Today, you can’t turn on the television without seeing an infommercial for some revolutionary product that’s supposed to slow down aging. We just don’t get it. Sure, we don’t like the fact that we’re constantly plucking gray hairs out of our heads, despite our mother’s warnings (“Saint Anthony! That’s the worse thing you can do.”) or that Gina can no longer bend over when she plays basketball (though she’s found a solution — velcro). We’ve just accepted that physical aging is a part of life. We’ll never understand those people who stare at pictures of themselves in their younger days and point out how much they’ve aged.
“Look at my skin, Gina. It used to be so taut.”
“True, but look at your hair. I’m not sure you could pull off that shag today.”
We’re not saying that we don’t try to make ourselves look better. We both have been known to use products that de-emphasize some of our flaws (all 97,000 of them).
“Pat, can you tell I put on a little weight around my mid section?”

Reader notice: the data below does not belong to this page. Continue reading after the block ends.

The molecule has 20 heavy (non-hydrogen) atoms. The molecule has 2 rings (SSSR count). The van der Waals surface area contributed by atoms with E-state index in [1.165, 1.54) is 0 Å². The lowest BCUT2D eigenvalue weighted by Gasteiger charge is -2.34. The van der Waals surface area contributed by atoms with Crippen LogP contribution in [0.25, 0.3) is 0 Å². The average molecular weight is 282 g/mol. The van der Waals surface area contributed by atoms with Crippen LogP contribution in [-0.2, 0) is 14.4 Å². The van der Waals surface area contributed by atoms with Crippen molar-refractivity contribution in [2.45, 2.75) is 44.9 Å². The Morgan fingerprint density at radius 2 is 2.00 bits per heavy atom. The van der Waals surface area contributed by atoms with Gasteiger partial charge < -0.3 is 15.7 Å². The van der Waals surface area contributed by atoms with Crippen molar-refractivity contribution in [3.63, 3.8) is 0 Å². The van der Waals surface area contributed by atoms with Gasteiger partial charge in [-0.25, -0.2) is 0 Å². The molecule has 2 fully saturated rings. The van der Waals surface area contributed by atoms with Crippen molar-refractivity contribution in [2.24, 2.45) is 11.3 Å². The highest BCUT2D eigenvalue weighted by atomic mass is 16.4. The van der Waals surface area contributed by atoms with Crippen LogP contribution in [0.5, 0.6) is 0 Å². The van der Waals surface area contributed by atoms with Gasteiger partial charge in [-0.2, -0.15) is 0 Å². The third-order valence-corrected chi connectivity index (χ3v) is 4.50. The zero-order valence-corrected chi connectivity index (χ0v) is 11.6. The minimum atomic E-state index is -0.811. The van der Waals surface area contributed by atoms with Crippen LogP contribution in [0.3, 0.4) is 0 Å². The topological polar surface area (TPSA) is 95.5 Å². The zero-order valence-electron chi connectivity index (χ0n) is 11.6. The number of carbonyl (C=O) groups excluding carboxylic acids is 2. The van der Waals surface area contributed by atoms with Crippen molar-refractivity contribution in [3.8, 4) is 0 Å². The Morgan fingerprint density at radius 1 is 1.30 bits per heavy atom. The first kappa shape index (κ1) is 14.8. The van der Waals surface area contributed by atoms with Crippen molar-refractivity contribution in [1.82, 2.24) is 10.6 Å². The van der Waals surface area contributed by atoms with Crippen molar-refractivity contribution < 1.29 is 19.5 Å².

“Not at all. I can barely even see you. Buying that camaflauge Snuggie was a smart move.”
I guess we’re just two people who really don’t have the time or energy to count our wrinkles or look for other signs of aging. Of course, it helps that we spend a good portion of our lives avoiding mirrors. Even our husbands are surprised by the measures we take to avoid them.
“Mike, I kinda backed into the garage door again!”
“How many times do I have to tell you to use the rear view mirror, Gene.”
We realize that we’re probably in the minority. A lot of people really struggle with aging, including the author of this great blog below.
What about you? Do you hate to look at your wrinkles? Tell us about it.